So you’ve done all the research, weighed the alternatives, and painstakingly chosen your next cruise, hitting “book” with glee. Then, at that point, you discover days, weeks, or even months after the fact that your cruise price dropped after booking. So what do you do in these situations?
In all actuality, it depends – primarily on the window of time between booking and the last payment. On the off chance that you’ve booked a cruise only to see the value drop soon after, here’s what you can (and can’t) expect to happen as far as a cruise price drop.
This post may contain affiliate links, which means I may receive a commission if you click a link and purchase something that I have recommended. Please check out my disclosure for more information.
Price drop within 48 hours of booking
After you book, check the pricing on the cruise you booked over the next two days. Cruise lines often offer a 48-hour grace period to submit a claim if a lower price shows up.
Carnival’s Lowest Price Guarantee offers 110 percent of the difference (in publically available rates) in the form of an onboard credit. Norwegian Cruise Line has a comparable Best Price Guarantee that offers 110 percent in onboard credit or the option to re-price your cruise at the lower rate. Other cruise lines, including Royal Caribbean and Celebrity, offer comparable price adjustment guarantees.
Price drop before final payment
There are upsides and downsides to booking early or late. The earlier you book, though, the more likely you are to see a price drop.
Most of the time, if you’ve only paid your deposit and not your final payment, it’ll be easy to get your price adjusted. Cancellation fees are usually waived before final payment, so it’s easier for the cruise line to adjust your price instead of canceling and re-booking you at the new rate. Remember that you may be offered the difference in the form of onboard credit or an upgrade.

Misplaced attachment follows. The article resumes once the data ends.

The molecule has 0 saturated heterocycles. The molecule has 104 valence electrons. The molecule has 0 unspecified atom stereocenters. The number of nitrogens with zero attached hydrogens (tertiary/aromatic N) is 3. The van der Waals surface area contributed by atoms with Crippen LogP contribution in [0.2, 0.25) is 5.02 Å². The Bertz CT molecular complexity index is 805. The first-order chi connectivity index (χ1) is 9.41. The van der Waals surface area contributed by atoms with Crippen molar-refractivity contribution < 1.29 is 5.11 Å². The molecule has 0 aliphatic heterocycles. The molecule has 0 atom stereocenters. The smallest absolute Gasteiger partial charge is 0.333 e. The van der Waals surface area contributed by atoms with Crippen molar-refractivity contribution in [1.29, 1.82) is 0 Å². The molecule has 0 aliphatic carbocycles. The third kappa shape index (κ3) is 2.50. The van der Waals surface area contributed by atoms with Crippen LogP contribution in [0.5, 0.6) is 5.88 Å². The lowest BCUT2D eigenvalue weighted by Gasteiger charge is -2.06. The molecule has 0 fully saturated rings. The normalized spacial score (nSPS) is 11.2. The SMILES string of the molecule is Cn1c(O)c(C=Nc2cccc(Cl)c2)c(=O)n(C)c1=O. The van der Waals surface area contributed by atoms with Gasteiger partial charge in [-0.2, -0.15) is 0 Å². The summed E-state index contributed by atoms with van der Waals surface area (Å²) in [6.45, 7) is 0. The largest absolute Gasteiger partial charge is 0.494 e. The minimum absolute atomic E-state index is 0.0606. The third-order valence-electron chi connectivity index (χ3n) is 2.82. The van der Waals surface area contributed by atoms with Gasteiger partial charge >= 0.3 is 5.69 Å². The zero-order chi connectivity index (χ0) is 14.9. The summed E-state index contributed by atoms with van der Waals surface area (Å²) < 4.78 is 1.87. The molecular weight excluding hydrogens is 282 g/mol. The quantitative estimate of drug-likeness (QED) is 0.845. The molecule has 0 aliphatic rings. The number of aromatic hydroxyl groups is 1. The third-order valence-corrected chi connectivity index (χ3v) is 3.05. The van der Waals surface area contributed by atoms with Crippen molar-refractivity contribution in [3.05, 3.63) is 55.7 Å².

Price drop after final payment
After making your final payment, it becomes a little more challenging to get a price adjustment. You could end up paying cancellation fees and re-booking (making sure the difference is in your favor in the end), or you can call the cruise line or your travel agent to negotiate on your behalf.
Depending on how huge the price drop is, you may be offered a cabin upgrade or onboard credit after negotiations, but it will rarely ever be a cash refund.
As with any other price difference, what’s included in the fare may change. Just because the price is lower doesn’t mean that the fare is better. For example, if the fare you booked includes a drink package, but the lower price doesn’t, you’ll have to determine if it’s worth the credit.
Also, be careful of the type of fare you’d be booking at the new lower price. If you’re unsure, I recommend you consult a travel professional, either with the cruise line or a travel agent.
As my Mom will tell you, once I book a cruise, I am glued to the price alert emails checking for price drops. I’ve gotten some really good drops and sometimes, depending on how popular the itinerary or ship is, I don’t get anything at all. But hey, it doesn’t hurt to keep an eye out, right?! Happy cruising!